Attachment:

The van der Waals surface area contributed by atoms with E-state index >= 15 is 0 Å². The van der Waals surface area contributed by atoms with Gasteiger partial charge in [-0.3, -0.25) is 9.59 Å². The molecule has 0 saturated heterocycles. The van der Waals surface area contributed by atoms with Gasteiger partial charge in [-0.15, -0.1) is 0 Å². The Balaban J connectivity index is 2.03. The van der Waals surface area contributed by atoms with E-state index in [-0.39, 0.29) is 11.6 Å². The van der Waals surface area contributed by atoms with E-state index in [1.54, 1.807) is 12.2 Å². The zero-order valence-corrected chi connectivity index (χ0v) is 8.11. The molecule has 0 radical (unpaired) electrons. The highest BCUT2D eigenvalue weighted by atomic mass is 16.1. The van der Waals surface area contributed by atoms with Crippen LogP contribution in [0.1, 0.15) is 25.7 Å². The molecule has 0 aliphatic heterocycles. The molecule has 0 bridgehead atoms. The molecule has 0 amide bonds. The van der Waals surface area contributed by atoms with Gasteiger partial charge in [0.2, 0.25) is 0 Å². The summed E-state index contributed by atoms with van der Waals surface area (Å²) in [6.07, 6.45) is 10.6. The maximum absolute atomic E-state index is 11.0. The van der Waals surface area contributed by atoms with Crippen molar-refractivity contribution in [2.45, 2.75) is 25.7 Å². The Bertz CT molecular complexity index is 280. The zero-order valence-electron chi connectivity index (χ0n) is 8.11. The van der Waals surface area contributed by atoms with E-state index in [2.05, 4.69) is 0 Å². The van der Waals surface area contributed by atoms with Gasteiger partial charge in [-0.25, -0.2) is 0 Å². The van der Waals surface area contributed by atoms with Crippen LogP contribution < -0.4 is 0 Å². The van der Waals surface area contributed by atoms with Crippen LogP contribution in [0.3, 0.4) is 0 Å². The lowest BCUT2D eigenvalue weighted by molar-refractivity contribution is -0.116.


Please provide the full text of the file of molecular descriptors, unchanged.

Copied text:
The van der Waals surface area contributed by atoms with E-state index >= 15 is 0 Å². The van der Waals surface area contributed by atoms with Gasteiger partial charge in [-0.3, -0.25) is 9.59 Å². The molecule has 0 saturated heterocycles. The van der Waals surface area contributed by atoms with Gasteiger partial charge in [-0.15, -0.1) is 0 Å². The Balaban J connectivity index is 2.03. The van der Waals surface area contributed by atoms with E-state index in [-0.39, 0.29) is 11.6 Å². The van der Waals surface area contributed by atoms with E-state index in [1.54, 1.807) is 12.2 Å². The zero-order valence-corrected chi connectivity index (χ0v) is 8.11. The molecule has 0 radical (unpaired) electrons. The highest BCUT2D eigenvalue weighted by atomic mass is 16.1. The van der Waals surface area contributed by atoms with Crippen LogP contribution in [0.1, 0.15) is 25.7 Å². The molecule has 0 aliphatic heterocycles. The molecule has 0 bridgehead atoms. The molecule has 0 amide bonds. The van der Waals surface area contributed by atoms with Gasteiger partial charge in [0.2, 0.25) is 0 Å². The summed E-state index contributed by atoms with van der Waals surface area (Å²) in [6.07, 6.45) is 10.6. The maximum absolute atomic E-state index is 11.0. The van der Waals surface area contributed by atoms with Crippen molar-refractivity contribution in [2.45, 2.75) is 25.7 Å². The Bertz CT molecular complexity index is 280. The zero-order valence-electron chi connectivity index (χ0n) is 8.11. The van der Waals surface area contributed by atoms with E-state index in [2.05, 4.69) is 0 Å². The van der Waals surface area contributed by atoms with Gasteiger partial charge in [-0.25, -0.2) is 0 Å². The van der Waals surface area contributed by atoms with Crippen LogP contribution < -0.4 is 0 Å². The van der Waals surface area contributed by atoms with Crippen LogP contribution in [0.3, 0.4) is 0 Å². The lowest BCUT2D eigenvalue weighted by molar-refractivity contribution is -0.116.